After, seven of us {6 of whom are women} take to the winding streets and men gawk, and this puts me to thinking about the time when I was in the bathhouses in Taiwan, and a cadre of old women approached me and started touching my hair. I was startled until my friend explained that they’d never seen curly hair before. Where would they? How could they? These are people who would never leave Taiwan, never know a world where women have textured hair such as mine. For them my hair is beauty, a sight to see. I think about this as men in Old Delhi stare. I smile, but many don’t smile back. I ask a few of the women about this and they nod and say they feel the same way too. My very kind tour guide parrots back a version of what my friend in Taiwan told me all those years ago, but I don’t know. I don’t know. Everyone I meet is incredibly kind and helpful, but there’s this remove I can’t describe. I’m trying to unravel this even now, even as I type this from my hotel room watching fog and thunder sweep past my window.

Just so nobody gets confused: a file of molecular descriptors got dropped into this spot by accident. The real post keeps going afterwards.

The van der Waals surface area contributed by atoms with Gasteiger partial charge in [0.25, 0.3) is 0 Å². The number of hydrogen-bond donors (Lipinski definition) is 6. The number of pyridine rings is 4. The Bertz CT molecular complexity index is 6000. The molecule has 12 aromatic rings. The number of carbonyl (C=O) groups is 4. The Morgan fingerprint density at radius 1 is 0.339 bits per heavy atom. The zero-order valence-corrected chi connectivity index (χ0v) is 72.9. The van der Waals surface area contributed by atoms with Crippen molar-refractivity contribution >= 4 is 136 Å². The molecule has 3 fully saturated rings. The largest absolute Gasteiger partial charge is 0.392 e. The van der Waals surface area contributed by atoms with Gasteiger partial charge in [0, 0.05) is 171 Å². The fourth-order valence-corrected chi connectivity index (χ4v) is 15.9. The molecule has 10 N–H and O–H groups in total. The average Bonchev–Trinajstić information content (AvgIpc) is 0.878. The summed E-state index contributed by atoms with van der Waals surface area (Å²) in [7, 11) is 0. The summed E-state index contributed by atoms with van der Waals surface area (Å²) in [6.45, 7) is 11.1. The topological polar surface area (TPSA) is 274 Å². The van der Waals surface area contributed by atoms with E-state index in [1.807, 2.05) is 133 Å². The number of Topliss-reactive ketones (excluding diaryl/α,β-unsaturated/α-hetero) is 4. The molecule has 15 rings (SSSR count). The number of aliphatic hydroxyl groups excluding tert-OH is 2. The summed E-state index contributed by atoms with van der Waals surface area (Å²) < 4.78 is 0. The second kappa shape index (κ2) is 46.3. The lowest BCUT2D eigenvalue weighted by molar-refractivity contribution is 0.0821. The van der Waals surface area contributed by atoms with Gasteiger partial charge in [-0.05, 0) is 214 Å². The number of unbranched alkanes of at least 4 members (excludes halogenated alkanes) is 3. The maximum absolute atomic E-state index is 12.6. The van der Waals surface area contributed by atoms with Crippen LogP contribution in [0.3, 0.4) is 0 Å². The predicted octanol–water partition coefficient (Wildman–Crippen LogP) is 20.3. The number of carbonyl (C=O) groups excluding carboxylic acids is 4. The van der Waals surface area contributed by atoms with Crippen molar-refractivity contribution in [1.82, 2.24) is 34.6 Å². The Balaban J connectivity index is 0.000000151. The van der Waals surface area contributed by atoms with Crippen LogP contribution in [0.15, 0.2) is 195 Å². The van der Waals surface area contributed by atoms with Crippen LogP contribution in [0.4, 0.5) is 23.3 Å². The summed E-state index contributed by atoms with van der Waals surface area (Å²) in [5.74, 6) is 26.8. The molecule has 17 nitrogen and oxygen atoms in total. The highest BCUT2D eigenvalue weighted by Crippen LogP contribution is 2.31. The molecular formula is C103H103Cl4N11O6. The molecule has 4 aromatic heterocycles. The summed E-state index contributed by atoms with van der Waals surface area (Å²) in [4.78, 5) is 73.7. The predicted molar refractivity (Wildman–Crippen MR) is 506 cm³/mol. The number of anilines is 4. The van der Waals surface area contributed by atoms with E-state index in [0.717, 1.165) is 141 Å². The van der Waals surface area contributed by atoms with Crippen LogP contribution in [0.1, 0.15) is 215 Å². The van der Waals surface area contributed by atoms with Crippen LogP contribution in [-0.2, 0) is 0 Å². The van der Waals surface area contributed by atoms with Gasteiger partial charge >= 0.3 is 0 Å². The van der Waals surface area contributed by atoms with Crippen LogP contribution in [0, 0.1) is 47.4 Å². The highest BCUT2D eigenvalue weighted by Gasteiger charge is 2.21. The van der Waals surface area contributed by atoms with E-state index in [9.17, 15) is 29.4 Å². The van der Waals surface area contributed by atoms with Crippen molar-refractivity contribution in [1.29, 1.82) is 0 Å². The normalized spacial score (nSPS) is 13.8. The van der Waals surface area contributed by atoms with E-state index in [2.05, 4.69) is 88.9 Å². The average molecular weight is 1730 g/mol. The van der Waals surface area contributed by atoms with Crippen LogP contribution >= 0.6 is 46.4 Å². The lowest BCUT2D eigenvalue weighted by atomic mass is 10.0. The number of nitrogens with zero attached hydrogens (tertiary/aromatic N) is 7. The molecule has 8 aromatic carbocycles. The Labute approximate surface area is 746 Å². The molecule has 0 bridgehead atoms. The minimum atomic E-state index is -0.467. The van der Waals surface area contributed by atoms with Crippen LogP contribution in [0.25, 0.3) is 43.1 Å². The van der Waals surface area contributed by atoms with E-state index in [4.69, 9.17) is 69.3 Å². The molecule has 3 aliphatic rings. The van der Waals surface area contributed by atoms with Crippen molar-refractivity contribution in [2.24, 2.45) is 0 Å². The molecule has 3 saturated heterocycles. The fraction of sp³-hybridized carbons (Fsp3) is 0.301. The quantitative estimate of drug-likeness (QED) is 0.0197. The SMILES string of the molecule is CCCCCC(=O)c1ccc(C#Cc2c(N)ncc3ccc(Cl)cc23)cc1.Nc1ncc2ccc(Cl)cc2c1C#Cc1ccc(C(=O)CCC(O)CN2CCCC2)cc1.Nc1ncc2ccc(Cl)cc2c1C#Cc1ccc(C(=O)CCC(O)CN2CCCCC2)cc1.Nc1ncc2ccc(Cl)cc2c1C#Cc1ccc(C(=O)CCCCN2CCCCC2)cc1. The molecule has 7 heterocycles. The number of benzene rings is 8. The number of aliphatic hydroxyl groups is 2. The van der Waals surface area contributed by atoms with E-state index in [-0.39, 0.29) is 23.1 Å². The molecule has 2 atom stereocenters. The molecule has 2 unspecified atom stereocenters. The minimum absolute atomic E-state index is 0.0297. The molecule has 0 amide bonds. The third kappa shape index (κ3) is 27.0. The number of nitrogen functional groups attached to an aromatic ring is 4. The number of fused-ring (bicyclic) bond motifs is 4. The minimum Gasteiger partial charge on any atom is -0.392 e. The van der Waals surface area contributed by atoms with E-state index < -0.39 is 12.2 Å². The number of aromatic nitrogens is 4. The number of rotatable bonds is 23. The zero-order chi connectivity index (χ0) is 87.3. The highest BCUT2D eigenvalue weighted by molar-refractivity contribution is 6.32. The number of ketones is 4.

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When I initially told people I was traveling to India, the first thing every single person said was: OH MY GOD. YOU’RE NOT TRAVELING ALONE, ARE YOU? DID YOU READ ABOUT ALL THE RAPES IN DELHI? As if I’m 5 rather than 38. As if I’m a woman who doesn’t read the paper or listen to the news. As if I lead a myopic life. After they’re somewhat assuaged by the fact that I’ll be in a tour group, I reminded them that how could one judge a country of 1.2 billion based on a slew of truly horrific acts, which have been brought to light simply for the ease in which we now have access to information. I may not agree with, or respect how, many cultures view women, but that won’t stop me from visiting places that give me a slight feeling of discomfort. I refuse to close my eyes even if there are things I sometimes don’t want to see.